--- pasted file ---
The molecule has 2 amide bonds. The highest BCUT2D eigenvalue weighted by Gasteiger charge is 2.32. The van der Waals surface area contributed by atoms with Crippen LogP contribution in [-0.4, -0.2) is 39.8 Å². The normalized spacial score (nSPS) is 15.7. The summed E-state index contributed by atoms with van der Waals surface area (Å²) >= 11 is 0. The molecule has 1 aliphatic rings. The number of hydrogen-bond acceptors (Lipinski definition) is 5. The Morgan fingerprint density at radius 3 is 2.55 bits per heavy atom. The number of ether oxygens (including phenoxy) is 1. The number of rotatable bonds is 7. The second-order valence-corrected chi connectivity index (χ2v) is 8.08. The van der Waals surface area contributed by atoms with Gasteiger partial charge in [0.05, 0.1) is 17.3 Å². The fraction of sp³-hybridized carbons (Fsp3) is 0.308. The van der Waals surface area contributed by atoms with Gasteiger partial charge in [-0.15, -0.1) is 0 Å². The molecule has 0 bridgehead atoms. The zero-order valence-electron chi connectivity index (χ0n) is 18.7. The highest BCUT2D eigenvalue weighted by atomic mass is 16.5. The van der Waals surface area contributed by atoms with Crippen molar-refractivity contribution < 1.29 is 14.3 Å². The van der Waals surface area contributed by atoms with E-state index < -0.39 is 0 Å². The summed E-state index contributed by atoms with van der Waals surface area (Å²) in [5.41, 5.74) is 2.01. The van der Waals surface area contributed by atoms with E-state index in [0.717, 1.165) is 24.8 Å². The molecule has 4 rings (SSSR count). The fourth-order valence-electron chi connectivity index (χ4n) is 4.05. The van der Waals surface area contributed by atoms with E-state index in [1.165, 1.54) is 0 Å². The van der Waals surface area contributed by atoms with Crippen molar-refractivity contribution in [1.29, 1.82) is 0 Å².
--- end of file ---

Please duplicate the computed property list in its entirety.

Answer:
The molecule has 2 amide bonds. The highest BCUT2D eigenvalue weighted by Gasteiger charge is 2.32. The van der Waals surface area contributed by atoms with Crippen LogP contribution in [-0.4, -0.2) is 39.8 Å². The normalized spacial score (nSPS) is 15.7. The summed E-state index contributed by atoms with van der Waals surface area (Å²) >= 11 is 0. The molecule has 1 aliphatic rings. The number of hydrogen-bond acceptors (Lipinski definition) is 5. The Morgan fingerprint density at radius 3 is 2.55 bits per heavy atom. The number of ether oxygens (including phenoxy) is 1. The number of rotatable bonds is 7. The second-order valence-corrected chi connectivity index (χ2v) is 8.08. The van der Waals surface area contributed by atoms with Gasteiger partial charge in [0.05, 0.1) is 17.3 Å². The fraction of sp³-hybridized carbons (Fsp3) is 0.308. The van der Waals surface area contributed by atoms with Gasteiger partial charge in [-0.15, -0.1) is 0 Å². The molecule has 0 bridgehead atoms. The zero-order valence-electron chi connectivity index (χ0n) is 18.7. The highest BCUT2D eigenvalue weighted by atomic mass is 16.5. The van der Waals surface area contributed by atoms with Crippen molar-refractivity contribution < 1.29 is 14.3 Å². The van der Waals surface area contributed by atoms with E-state index < -0.39 is 0 Å². The summed E-state index contributed by atoms with van der Waals surface area (Å²) in [5.41, 5.74) is 2.01. The van der Waals surface area contributed by atoms with E-state index in [0.717, 1.165) is 24.8 Å². The molecule has 4 rings (SSSR count). The fourth-order valence-electron chi connectivity index (χ4n) is 4.05. The van der Waals surface area contributed by atoms with E-state index in [1.165, 1.54) is 0 Å². The van der Waals surface area contributed by atoms with Crippen molar-refractivity contribution in [1.29, 1.82) is 0 Å².